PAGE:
When it comes to adoption, there are several myths that the average person might mistakenly believe. Although this list is not exhaustive, here are some myths surrounding adoption and the truth to clarify them all:
1. Adoption takes years and years to complete. While there are several factors that play into the timeline of each adoption process, the truth is, 70% of U.S. adoptions are finalized within 1-12 months. In fact, most adoptive parents will finish the process within two years of starting it.
2. Adoption is way too expensive. There is not only one method of adoption. If you choose to work with a domestic adoption agency, you can undoubtedly expect higher prices. However, if you adopt a child through foster care, it is significantly cheaper, and in many cases, free!
3. Biological parents can take their children back. This is a real fear that many adoptive parents may face; they finally have the opportunity to raise a child, only to be asked by the biological parent to return the child. Birthmothers often have a month to reconsider relinquishing a baby for adoption, and adoptive couples know that. When the birthmother places her child for adoption, she is relinquishing parental rights. In the case of a child in foster care, the court will determine who ultimately has legal responsibility for a child. But once the adoption process has been finalized, the child is your child.
4. Only married couples are allowed to adopt. There are appropriate qualifications one needs to meet in order to become an adoptive parent. However, being married is not one of them. Do not worry about your marital status standing in the way of adopting a child.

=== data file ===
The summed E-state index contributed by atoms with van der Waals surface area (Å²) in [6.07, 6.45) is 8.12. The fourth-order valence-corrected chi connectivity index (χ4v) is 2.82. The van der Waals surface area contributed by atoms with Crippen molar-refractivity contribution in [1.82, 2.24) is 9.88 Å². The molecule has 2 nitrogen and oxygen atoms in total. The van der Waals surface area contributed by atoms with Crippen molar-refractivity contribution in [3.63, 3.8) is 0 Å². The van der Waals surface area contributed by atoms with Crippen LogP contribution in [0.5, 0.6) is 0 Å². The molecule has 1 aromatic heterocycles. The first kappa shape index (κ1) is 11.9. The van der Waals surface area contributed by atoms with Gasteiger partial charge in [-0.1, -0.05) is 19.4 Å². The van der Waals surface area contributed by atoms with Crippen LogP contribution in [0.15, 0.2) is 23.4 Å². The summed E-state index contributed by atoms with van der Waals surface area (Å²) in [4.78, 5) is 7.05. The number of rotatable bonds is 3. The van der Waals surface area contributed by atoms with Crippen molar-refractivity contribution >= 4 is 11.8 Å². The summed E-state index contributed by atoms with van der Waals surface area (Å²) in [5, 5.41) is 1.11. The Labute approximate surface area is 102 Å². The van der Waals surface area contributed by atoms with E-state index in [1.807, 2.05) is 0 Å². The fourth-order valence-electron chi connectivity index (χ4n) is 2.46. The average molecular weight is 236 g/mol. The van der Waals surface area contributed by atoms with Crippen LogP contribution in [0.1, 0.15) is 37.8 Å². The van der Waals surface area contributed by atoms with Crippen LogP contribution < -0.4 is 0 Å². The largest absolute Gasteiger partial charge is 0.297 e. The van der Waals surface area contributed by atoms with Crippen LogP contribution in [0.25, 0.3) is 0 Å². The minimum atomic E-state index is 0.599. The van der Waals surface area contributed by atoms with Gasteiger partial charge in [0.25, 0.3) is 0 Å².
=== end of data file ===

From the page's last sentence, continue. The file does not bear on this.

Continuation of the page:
5. Placing a baby for adoption is expensive for birthmothers. It is commonly thought that pregnant mothers have to pay a great amount of money in order to place their babies for adoption. In actuality, birthmothers can go through the adoption process for free! As a matter of fact, there are many adoption centers willing to cover her living expenses, including medical needs.
5. Foster kids are wild and undisciplined. This statement is probably the most sad and regretful one of all adoption myths. Yes, adopted children may come from broken homes. Yes, adopted children may have trauma and not know how to process it. But no, the fact that the child is up for adoption does not testify to her or his character. Rowdy, “out-of-control” children can be anywhere, regardless of if they’re adopted or not. No matter if they are passive and withdrawn — or quite vocal and active — loving foster parents can make a big impact, and you will know more about your ability to parent them through fostering.
Let no myth overshadow this truth: Every child is unique and priceless.
By Abigail Choe